Nowadays, it takes a lot of dough to impress our friends. $200 jeans, $100,000 cars; it's awfully tough to attain something covetable. Back in our younger days, however, it was as easy as whatever you had packed in your brown bag lunch. As kids, money wasn't much. We wanted some functional currency. Something we could really barter would, something that had tangible value to us.
That's where school lunches came in. If yours happened to contain a Lunchables box or Snack Pack, congratulations. You were well on your way to your way to lunch trading royalty. It was more than just food, though. The 90s brought an onslaught of sweet beverages that were marketed specifically at youth. These drinks became the stuff that supermarket temper tantrums were made of. Our parents may have aspired to feed us healthily, but they could only hold out so long.
These may not have been the healthiest of offerings, but that didn't stop us from coveting them with ever thirst-unquenched fiber of our beings. Many of them had pretty vague and questionable contents, making them the perfect product for kids. We didn't question, we simply consumed. And if it helped garner us some cafeteria credibility, well then, all the better.
Squeez Its/Kool Aid Bursts
What sort of parent wouldn't want to purchase their kid a six-pack of pure liquid sugar? Especially if they came in super-sleek flexible, squeezable bottle. Everything about it just screamed kid-friendly. The twistable cap with its residual droplets of so-called juice. The faces on the Squeez-It brand bottles. The pure, pure sugar that would no doubt be coursing through our veins at a rapid rate by the time we hit math class. Seriously, I still don't know why my mom refused me these. They seem so full of nature's goodness. What? Chemicals are found in nature. Sometimes.
Speaking of brands who got a lot of flack from parents for their sugar content. These pouches were like liquid crack to children. There was something so satisfying about plunging the pointed end of that little yellow straw into the pre-perforated circle in that shimmering silver pouch. The contents were indiscernible, to say the least. The ads claimed the juice to be "all-natural" but failed to tell us exactly from which fruits these juices were extracted. It didn't matter much, as we were all pretty mesmerized by the Alex Mack rip-off commercials in which active kids morphed into some silvery form of the juice. Sold.
Nothing quite says refreshing beverage like little balls of orbiting gelatin crowding up the bottle. Novelty drinks are one thing, but sometimes manufacturers take it a bit too far. Orbitz were the hottest drink on the market for about five minutes in the mid-90s, proving that your concept doesn't need to be a good one, just a new one. The little suspended balls of gelatin tasted exactly like, well, balls of gelatin. The concept was interesting and kids certainly found them appealing, but it just didn't cut it for the long-term beverage market.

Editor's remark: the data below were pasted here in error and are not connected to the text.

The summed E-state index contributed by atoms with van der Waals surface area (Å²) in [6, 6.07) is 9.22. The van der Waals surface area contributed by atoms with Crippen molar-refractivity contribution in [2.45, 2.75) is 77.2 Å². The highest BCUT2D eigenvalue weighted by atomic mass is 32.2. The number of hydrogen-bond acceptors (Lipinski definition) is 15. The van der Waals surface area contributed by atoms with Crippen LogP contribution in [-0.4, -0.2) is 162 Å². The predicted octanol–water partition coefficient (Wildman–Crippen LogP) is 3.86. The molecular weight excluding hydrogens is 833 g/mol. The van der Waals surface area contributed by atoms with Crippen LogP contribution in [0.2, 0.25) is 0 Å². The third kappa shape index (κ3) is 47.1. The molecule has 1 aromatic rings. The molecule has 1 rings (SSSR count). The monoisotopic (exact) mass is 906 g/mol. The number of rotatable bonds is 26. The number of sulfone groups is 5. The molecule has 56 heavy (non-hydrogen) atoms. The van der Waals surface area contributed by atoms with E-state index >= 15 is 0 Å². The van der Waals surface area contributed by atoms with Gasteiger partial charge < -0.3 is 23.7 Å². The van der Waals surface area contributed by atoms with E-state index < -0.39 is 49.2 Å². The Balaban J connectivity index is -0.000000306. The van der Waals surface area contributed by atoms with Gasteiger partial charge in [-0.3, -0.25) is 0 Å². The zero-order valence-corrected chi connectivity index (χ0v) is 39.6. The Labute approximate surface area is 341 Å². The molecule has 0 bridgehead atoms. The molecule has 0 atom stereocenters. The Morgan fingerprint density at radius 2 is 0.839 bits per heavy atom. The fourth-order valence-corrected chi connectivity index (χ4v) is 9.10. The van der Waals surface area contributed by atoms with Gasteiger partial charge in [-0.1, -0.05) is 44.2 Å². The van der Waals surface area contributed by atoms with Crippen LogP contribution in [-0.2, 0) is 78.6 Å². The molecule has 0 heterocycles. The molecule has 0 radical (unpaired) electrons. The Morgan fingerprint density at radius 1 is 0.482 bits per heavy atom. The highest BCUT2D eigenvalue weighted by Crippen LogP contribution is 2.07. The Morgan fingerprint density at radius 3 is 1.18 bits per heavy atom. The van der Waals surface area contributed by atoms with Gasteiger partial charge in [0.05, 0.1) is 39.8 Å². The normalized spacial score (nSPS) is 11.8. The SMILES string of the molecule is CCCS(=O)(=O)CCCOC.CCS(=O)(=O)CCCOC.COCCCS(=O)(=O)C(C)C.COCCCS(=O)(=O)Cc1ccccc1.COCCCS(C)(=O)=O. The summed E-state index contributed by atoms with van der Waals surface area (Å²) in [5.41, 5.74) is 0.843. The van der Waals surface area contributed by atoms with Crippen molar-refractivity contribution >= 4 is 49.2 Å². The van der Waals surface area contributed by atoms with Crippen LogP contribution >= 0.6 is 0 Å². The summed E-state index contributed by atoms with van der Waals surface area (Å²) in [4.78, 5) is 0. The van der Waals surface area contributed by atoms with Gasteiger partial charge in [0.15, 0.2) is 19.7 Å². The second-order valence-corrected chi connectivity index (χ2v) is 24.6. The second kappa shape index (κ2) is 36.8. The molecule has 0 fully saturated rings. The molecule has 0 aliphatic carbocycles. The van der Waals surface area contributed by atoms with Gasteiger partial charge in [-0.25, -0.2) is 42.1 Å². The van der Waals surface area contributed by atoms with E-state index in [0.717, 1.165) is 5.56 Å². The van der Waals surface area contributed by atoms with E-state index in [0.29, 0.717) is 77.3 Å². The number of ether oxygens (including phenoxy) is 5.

In 1994, Coca Cola saw the success Snapple was having with their fruit and flavored tea beverages and thought they'd cash in on the market. They unleashed Fruitopia, a fruit-like drink aimed at teens and young people. They created original tv ad spots featuring kaleidoscoping fruits, new-agey music, and beatnik-esque poetry. I'm not totally sure what they were going for, but I did drink a lot of Fruitopia so I can only assumed it worked on me.
Snapple was one of the original beverage giants. There was something oddly trendy about these drinks, even though their commercials suggested otherwise. In the 90s, the thrust of their advertising strategy involved use of Wendy the Snapple Lady responding to Snapple fan mail. It was sort of cute and kitschy in a she-sounds-like-all-of-my-Jewish-relatives-with-that-accent kind of way.
Please try to ignore the annoying countdown part of the commercial and focus on the annoying aspects of the commercial itself.
Snapple was (and is) famous for the under-the-lid factoids, though many errors have been found in these facts. I have learned a lot from Snapple over the years, though. When Costco first opened in my hometown my mother would purchase something like 100-packs of Snapple and we'd be forced to drink it nonstop. I know, I know, there are thirsty kids in China. I'm drinking, I'm drinking.
Ah, the classics. Sunny D has been around since the 60s, but there was a marketing push for it in the 90s with ads like this:
And of course, Family Guy in the 90s made a pitch-perfect parody of the 1994 ad. You know, back when the show was still funny.
Libby's Juicy Juice
Okay, I can see that now it's Nestle's Juicy Juice. I will remember it forever forth as Libby's, though
It may not seem like much, but Libby's is something of a juice box advertising genius company. You see, the name sounds familiar to most of us based on their sponsorship of some of our favorite PBS shows, namely the Arthur series. When day after day, we saw our pals at Juicy Juice supporting our favorite shows, we couldn't help but desire our very own juice boxes. After all, it was 100% juice for 100% kids. I guess that means Sunny D is for those of us who were only 2% kids. You know, really grown up for our age.
It definitely is enough to make you nostalgic for the days when your status could be determined by what you pulled out of your lunch box. I've tried bringing Red Bulls and other flashy beverages to meetings at the office, but it just doesn't have the same effect. At least we have our memories.